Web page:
April 30, 2019

Day 3 At Foxcroft Farms

This was our last day at the farm, allowing for a bittersweet end to our three week field trip, especially because we were starting to see visible change in the landscape due to warmer weather and increased rainfall. The most interesting part of the day was attempting to catch what I later identified as the fringed diving beetle. My team and I spent over thirty minutes trying to lure the bug close enough to the edge of the stream to be within reach of our net. However, every time we got somewhat close to the insect, it quickly swam away, taking cover under branches strewn slightly above the waterline. After what seemed like ages, we successfully captured the beetle in our net and transported it into a clear container. My group and I nearly screamed from excitement, as we had become extremely invested in figure out what exactly the strange creature was. I had no idea I could be so determined to catch an insect, nor did I know I could be so interested in learning about its ecology.

We also found numerous other insects in our stream ecosystem, including may different spiders. Most prominently, we saw what I identified as the six spotted fishing spider. We also unearthed several smaller spiders, which we hypothesized as male counterparts to the larger, presumably female, spiders we had already encountered.

To our surprise, we saw several geese on this trip. During my fifteen minutes of silence, the gawking from these geese was the most prominent noise. The birds were the first larger animals we were able to see in our ecosystem, leaving my group rather excited.

Finally, we sampled a large assortment of plant life, such as tall grasses. These grasses are particularly abundant in our stream ecosystem, making them an obvious choice to bring back to study in the lab.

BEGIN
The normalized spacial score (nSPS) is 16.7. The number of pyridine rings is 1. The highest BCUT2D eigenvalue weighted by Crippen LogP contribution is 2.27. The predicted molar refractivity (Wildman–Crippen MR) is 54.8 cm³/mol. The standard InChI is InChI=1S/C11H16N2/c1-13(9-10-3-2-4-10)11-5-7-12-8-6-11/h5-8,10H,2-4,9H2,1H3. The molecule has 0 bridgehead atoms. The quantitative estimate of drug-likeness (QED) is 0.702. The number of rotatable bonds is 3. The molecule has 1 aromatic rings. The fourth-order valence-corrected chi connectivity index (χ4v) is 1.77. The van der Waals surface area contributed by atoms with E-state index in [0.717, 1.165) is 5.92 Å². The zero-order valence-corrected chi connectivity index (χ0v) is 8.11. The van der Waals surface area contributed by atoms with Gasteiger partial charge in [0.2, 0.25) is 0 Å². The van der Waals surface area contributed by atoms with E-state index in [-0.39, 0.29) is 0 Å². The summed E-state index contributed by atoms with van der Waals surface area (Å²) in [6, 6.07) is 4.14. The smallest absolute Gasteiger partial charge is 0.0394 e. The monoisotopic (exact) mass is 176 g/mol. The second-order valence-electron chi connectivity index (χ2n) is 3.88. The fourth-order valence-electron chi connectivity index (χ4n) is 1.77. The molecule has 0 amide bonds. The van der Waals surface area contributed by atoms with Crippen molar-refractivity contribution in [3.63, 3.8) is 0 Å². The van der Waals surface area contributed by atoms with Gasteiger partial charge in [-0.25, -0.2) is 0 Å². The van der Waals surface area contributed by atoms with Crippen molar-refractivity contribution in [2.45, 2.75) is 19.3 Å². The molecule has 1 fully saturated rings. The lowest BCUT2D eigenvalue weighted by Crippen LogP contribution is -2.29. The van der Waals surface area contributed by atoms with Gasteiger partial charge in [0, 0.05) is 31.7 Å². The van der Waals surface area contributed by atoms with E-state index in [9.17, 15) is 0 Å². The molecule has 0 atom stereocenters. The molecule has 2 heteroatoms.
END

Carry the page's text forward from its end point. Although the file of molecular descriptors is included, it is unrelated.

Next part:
Posted on April 30, 2019 01:35 by melinad_ melinad_ | 0 comments | Leave a comment

April 23, 2019

Day 2 at Foxcroft Farms

On the second day of visiting the farm, we found even more biodiversity. Most interestingly, we found various insects in and around the water. First we found what looked like a spider (unfortunately I could not capture a picture of the insect). Next we found a black ant inside of a log above the stream. There seemed to be several holes in the wood formed by the ants. During my fifteen minutes of contemplation, I noticed these insects, specifically by sound, something I had not realized before. I also noticed bubbles on the surface of the stream, presumably formed by insects. I also saw other vegetation today, including the eastern skunk cabbage. This seems abundant, especially on the bank of the stream. The stream had overflowed, washing several plants onto the shore and bridge by the stream. Because they were misplaced, they appeared to be in the early stages of death and even decomposition. This was most prominently brought on by dehydration, as the sun was rather bright this day on the farm. The strong wind also contributed to this plant displacement. There was also a fungus living in the wood found near the stream, which was only discovered because the wood was broken accidentally. This discovery goes to show just how much biodiversity, often hidden, there is in our environment.

Posted on April 23, 2019 02:27 by melinad_ melinad_ | 0 comments | Leave a comment

Archives